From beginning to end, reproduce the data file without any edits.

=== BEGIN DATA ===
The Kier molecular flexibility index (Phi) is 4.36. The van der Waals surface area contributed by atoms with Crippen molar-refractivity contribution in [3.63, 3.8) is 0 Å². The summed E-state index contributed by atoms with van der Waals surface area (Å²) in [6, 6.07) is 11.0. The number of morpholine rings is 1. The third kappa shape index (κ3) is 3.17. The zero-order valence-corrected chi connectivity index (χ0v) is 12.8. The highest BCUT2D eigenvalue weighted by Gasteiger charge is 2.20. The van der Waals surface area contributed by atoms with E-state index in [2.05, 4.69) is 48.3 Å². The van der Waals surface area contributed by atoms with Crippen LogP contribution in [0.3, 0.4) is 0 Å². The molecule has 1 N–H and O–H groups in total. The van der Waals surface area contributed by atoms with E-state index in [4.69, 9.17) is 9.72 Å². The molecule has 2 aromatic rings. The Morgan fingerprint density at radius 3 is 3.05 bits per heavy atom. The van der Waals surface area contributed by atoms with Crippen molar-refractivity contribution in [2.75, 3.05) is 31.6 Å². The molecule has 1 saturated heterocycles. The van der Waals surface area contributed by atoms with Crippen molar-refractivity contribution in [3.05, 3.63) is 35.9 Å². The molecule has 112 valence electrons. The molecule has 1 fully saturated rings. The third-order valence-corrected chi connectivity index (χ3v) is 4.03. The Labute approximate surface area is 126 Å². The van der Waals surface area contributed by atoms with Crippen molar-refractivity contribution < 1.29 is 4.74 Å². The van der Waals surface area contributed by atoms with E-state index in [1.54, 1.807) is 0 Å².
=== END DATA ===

The Kier molecular flexibility index (Phi) is 4.36. The van der Waals surface area contributed by atoms with Crippen molar-refractivity contribution in [3.63, 3.8) is 0 Å². The summed E-state index contributed by atoms with van der Waals surface area (Å²) in [6, 6.07) is 11.0. The number of morpholine rings is 1. The third kappa shape index (κ3) is 3.17. The zero-order valence-corrected chi connectivity index (χ0v) is 12.8. The highest BCUT2D eigenvalue weighted by Gasteiger charge is 2.20. The van der Waals surface area contributed by atoms with E-state index in [2.05, 4.69) is 48.3 Å². The van der Waals surface area contributed by atoms with Crippen LogP contribution in [0.3, 0.4) is 0 Å². The molecule has 1 N–H and O–H groups in total. The van der Waals surface area contributed by atoms with E-state index in [4.69, 9.17) is 9.72 Å². The molecule has 2 aromatic rings. The Morgan fingerprint density at radius 3 is 3.05 bits per heavy atom. The van der Waals surface area contributed by atoms with Crippen molar-refractivity contribution in [2.75, 3.05) is 31.6 Å². The molecule has 1 saturated heterocycles. The van der Waals surface area contributed by atoms with Crippen molar-refractivity contribution in [3.05, 3.63) is 35.9 Å². The molecule has 112 valence electrons. The molecule has 1 fully saturated rings. The third-order valence-corrected chi connectivity index (χ3v) is 4.03. The Labute approximate surface area is 126 Å². The van der Waals surface area contributed by atoms with Crippen molar-refractivity contribution < 1.29 is 4.74 Å². The van der Waals surface area contributed by atoms with E-state index in [1.54, 1.807) is 0 Å².